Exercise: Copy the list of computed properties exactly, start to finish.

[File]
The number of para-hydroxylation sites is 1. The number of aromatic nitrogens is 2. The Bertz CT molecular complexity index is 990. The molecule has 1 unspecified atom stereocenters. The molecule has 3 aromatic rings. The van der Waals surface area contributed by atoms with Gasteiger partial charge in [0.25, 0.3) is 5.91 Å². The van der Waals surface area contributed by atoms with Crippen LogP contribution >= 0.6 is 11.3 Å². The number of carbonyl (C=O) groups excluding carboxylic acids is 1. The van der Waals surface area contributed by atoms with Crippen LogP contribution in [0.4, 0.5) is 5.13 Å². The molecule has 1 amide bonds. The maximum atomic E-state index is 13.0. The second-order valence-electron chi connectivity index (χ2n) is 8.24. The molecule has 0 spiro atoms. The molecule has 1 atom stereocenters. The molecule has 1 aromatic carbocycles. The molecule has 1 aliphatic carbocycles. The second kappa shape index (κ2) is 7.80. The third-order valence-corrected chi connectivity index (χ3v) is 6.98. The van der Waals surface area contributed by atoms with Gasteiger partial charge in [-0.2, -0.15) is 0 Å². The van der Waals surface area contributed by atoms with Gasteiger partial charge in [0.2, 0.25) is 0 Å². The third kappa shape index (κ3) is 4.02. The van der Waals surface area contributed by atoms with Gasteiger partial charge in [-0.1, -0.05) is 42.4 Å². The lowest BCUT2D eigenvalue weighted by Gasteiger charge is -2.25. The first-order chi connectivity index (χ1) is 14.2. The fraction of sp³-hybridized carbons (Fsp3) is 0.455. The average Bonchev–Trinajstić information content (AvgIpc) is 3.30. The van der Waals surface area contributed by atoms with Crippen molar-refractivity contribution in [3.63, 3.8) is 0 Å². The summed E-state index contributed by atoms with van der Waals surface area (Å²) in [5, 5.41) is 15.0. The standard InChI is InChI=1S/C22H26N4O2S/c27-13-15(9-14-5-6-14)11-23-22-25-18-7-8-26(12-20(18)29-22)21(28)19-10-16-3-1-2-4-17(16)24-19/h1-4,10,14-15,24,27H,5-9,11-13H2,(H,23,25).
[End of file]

The number of para-hydroxylation sites is 1. The number of aromatic nitrogens is 2. The Bertz CT molecular complexity index is 990. The molecule has 1 unspecified atom stereocenters. The molecule has 3 aromatic rings. The van der Waals surface area contributed by atoms with Gasteiger partial charge in [0.25, 0.3) is 5.91 Å². The van der Waals surface area contributed by atoms with Crippen LogP contribution >= 0.6 is 11.3 Å². The number of carbonyl (C=O) groups excluding carboxylic acids is 1. The van der Waals surface area contributed by atoms with Crippen LogP contribution in [0.4, 0.5) is 5.13 Å². The molecule has 1 amide bonds. The maximum atomic E-state index is 13.0. The second-order valence-electron chi connectivity index (χ2n) is 8.24. The molecule has 0 spiro atoms. The molecule has 1 atom stereocenters. The molecule has 1 aromatic carbocycles. The molecule has 1 aliphatic carbocycles. The second kappa shape index (κ2) is 7.80. The third-order valence-corrected chi connectivity index (χ3v) is 6.98. The van der Waals surface area contributed by atoms with Gasteiger partial charge in [-0.2, -0.15) is 0 Å². The van der Waals surface area contributed by atoms with Gasteiger partial charge in [0.2, 0.25) is 0 Å². The third kappa shape index (κ3) is 4.02. The van der Waals surface area contributed by atoms with Gasteiger partial charge in [-0.1, -0.05) is 42.4 Å². The lowest BCUT2D eigenvalue weighted by Gasteiger charge is -2.25. The first-order chi connectivity index (χ1) is 14.2. The fraction of sp³-hybridized carbons (Fsp3) is 0.455. The average Bonchev–Trinajstić information content (AvgIpc) is 3.30. The van der Waals surface area contributed by atoms with Crippen molar-refractivity contribution in [3.63, 3.8) is 0 Å². The summed E-state index contributed by atoms with van der Waals surface area (Å²) in [5, 5.41) is 15.0. The standard InChI is InChI=1S/C22H26N4O2S/c27-13-15(9-14-5-6-14)11-23-22-25-18-7-8-26(12-20(18)29-22)21(28)19-10-16-3-1-2-4-17(16)24-19/h1-4,10,14-15,24,27H,5-9,11-13H2,(H,23,25).